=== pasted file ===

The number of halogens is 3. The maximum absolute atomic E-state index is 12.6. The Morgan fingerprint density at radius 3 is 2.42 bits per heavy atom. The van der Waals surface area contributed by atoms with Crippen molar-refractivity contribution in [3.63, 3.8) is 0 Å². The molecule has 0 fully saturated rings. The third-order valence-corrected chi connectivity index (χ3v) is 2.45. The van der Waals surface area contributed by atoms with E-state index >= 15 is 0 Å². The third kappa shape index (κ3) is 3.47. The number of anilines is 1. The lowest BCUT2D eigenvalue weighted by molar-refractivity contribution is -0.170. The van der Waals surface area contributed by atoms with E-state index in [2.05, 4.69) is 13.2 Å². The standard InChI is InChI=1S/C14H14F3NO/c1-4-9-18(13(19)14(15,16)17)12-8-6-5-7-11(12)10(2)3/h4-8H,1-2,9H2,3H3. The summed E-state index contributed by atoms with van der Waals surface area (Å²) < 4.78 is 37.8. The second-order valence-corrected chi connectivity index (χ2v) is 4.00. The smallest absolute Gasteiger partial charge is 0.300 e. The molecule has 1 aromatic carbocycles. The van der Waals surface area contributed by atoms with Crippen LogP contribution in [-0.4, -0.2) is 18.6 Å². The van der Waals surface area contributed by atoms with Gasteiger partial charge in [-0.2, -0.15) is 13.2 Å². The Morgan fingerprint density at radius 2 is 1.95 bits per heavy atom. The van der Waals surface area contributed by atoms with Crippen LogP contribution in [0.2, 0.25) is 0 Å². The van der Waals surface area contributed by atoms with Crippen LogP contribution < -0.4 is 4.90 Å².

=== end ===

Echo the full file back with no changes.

The number of halogens is 3. The maximum absolute atomic E-state index is 12.6. The Morgan fingerprint density at radius 3 is 2.42 bits per heavy atom. The van der Waals surface area contributed by atoms with Crippen molar-refractivity contribution in [3.63, 3.8) is 0 Å². The molecule has 0 fully saturated rings. The third-order valence-corrected chi connectivity index (χ3v) is 2.45. The van der Waals surface area contributed by atoms with E-state index >= 15 is 0 Å². The third kappa shape index (κ3) is 3.47. The number of anilines is 1. The lowest BCUT2D eigenvalue weighted by molar-refractivity contribution is -0.170. The van der Waals surface area contributed by atoms with E-state index in [2.05, 4.69) is 13.2 Å². The standard InChI is InChI=1S/C14H14F3NO/c1-4-9-18(13(19)14(15,16)17)12-8-6-5-7-11(12)10(2)3/h4-8H,1-2,9H2,3H3. The summed E-state index contributed by atoms with van der Waals surface area (Å²) < 4.78 is 37.8. The second-order valence-corrected chi connectivity index (χ2v) is 4.00. The smallest absolute Gasteiger partial charge is 0.300 e. The molecule has 1 aromatic carbocycles. The van der Waals surface area contributed by atoms with Crippen LogP contribution in [-0.4, -0.2) is 18.6 Å². The van der Waals surface area contributed by atoms with Gasteiger partial charge in [-0.2, -0.15) is 13.2 Å². The Morgan fingerprint density at radius 2 is 1.95 bits per heavy atom. The van der Waals surface area contributed by atoms with Crippen LogP contribution in [0.2, 0.25) is 0 Å². The van der Waals surface area contributed by atoms with Crippen LogP contribution < -0.4 is 4.90 Å².